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How Infrared Detectors Bring Ultra-High Precision to the Trash Sorting Process

How Infrared Detectors Bring Ultra-High Precision to the Trash Sorting Process

Feb 24,2023
The circular economy continues to gain traction in organizations today. In other words, they are increasingly applying sustainability principles when producing goods and services, while striving to reduce resource use, increase resource efficiency and minimize the amount of waste generated. A circular economy aims to curb our impact on the environment. With increasing efforts to protect our planet, recycling has become a major challenge facing our society.

For example, since France revised its industrial waste regulations in 2017, the classification requirements for industrial waste have become more stringent. With increasing pressure to increase material recovery rates, the waste sorting industry is being forced to use increasingly efficient and sophisticated techniques.

This is where infrared technology comes into play. IR is able to detect details invisible to the naked eye, so it can accurately distinguish between different types of materials, especially plastics, improving recycling performance. So how do these infrared cameras manage to bring greater precision to the trash sorting process?

That's what we're going to find out in this article.

Identify Different Types of Materials

How to Use Infrared Technology to Sort Garbage?

The recycling system uses conveyor belts to carry all the waste mixture that must be sorted. Every material that needs to be detected emits a specific wavelength in the SWIR range. Optical devices such as prisms diffract different wavelengths on the sensor. Therefore, each line in the sensor sees a separate wavelength, which means the sensor can pick up different wavelengths at the same time. The idea is to use principles of material physics and take advantage of the property that each material emits a unique spectral response. Detectors help recycling systems identify and identify materials, which can then forward each material along a specific conveyor belt.

Technically, the sensor frequency can exceed 300 Hz for VGA resolutions, and even higher for windowed formats (i.e. when only a specific part of the sensor is used), e.g. QVGA format in the kHz range. This high frequency improves the performance and efficiency of infrared technology for sorting and recycling waste.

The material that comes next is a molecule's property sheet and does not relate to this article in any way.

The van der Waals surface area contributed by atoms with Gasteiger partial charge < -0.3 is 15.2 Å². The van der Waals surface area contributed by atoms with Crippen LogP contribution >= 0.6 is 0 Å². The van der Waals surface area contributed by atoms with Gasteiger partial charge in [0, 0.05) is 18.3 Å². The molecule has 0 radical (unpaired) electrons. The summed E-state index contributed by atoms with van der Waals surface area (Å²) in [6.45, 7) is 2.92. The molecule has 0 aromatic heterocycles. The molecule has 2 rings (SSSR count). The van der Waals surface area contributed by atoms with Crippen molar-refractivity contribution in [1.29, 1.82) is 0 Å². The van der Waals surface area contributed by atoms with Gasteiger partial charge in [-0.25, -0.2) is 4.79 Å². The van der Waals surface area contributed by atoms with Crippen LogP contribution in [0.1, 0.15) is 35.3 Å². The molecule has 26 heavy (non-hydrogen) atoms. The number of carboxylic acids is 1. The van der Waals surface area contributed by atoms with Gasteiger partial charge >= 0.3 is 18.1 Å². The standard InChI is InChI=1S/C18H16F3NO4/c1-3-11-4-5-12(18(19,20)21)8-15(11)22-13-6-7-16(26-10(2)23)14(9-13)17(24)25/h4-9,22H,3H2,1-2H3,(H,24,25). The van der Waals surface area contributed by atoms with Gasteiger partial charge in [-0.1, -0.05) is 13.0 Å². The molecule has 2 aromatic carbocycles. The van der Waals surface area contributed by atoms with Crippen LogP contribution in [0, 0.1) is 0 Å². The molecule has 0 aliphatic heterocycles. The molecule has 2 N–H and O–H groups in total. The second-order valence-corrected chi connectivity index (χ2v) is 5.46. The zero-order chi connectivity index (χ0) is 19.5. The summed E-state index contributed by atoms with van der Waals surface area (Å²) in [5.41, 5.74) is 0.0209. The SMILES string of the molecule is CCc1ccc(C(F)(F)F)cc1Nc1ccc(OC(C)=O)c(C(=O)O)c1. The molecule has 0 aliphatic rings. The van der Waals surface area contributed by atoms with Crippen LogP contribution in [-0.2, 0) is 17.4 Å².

Identify Different Types of Plastics

Recycling companies can now take advantage of high-performance IR technology to streamline waste sorting and increase recycling rates. If we recycle our waste, we can reduce the number of global CO2 emissions we generate each year.

Thermal imaging is able to distinguish different types of materials and components based on their chemical composition. The actual composition determines the wavelength of the material, which means that recycling systems can identify specific categories of materials and separate them accordingly for recycling.

Infrared sensors capable of operating in the SWIR spectral band can now be used to detect different types of black plastics, including expanded polystyrene, polypropylene, ABS, and PVC, as well as rubber.

Identify Textile Materials

Sophisticated infrared detectors can be combined with waste sorters to improve their performance by accurately identifying residual material. The development represents an important step forward after the European Commission published a new set of directives on recycling textiles and fabrics in 2018 as part of its aim to reuse all textiles around the world from 2025.

There is an increasing urgency to separate textiles for recycling. Currently, IR is the only technology that can power this type of sorting process. Textiles have individual spectral signatures that can be used to grade fabric types. Whether they're made from natural fibers like cotton, animal fibers like wool, or synthetic fibers like polyester, their chemical and molecular structures are different.

They emit different wavelengths, which means they behave differently in the way they absorb, reflect, or refract waves. As a result, recycling systems can more reliably identify and separate different types of fibers and substances.

Infrared sensors operating in the near-infrared spectral region (NIR) can clearly identify the chemical composition of inspected materials and can therefore be used to create the basis for automated textile sorting systems.

With each passing day, infrared technology brings new evidence of how it can create added value and improve performance in a growing number of applications. We have just seen that IR plays a particularly active role in protecting the environment through its ability to speed up, simplify and improve the waste sorting process.

The technology also helps promote a circular economy, which aims to eliminate waste by reusing resources when making new products. Some machines equipped with infrared technology can separate up to 6 tons of plastic packaging per hour.

To learn more about infrared technology and its different applications, or to purchase infrared camera cores or thermal imaging systems, etc., please contact us.

JAVOL is a professional custom infrared imaging equipment manufacturer. Relying on the multi-spectral high-sensitivity photoelectric sensor chip of advanced compound semiconductor materials, with deep learning AI algorithm as the engine, integrated low-light night vision technology, infrared thermal imaging technology, short-wave infrared technology and other spectrum Technology fusion technology, our company designs, develops and manufactures advanced imaging products and system solutions, which are widely used in machine vision, automatic driving, drone payloads, high-end manufacturing, medical diagnosis and other fields.
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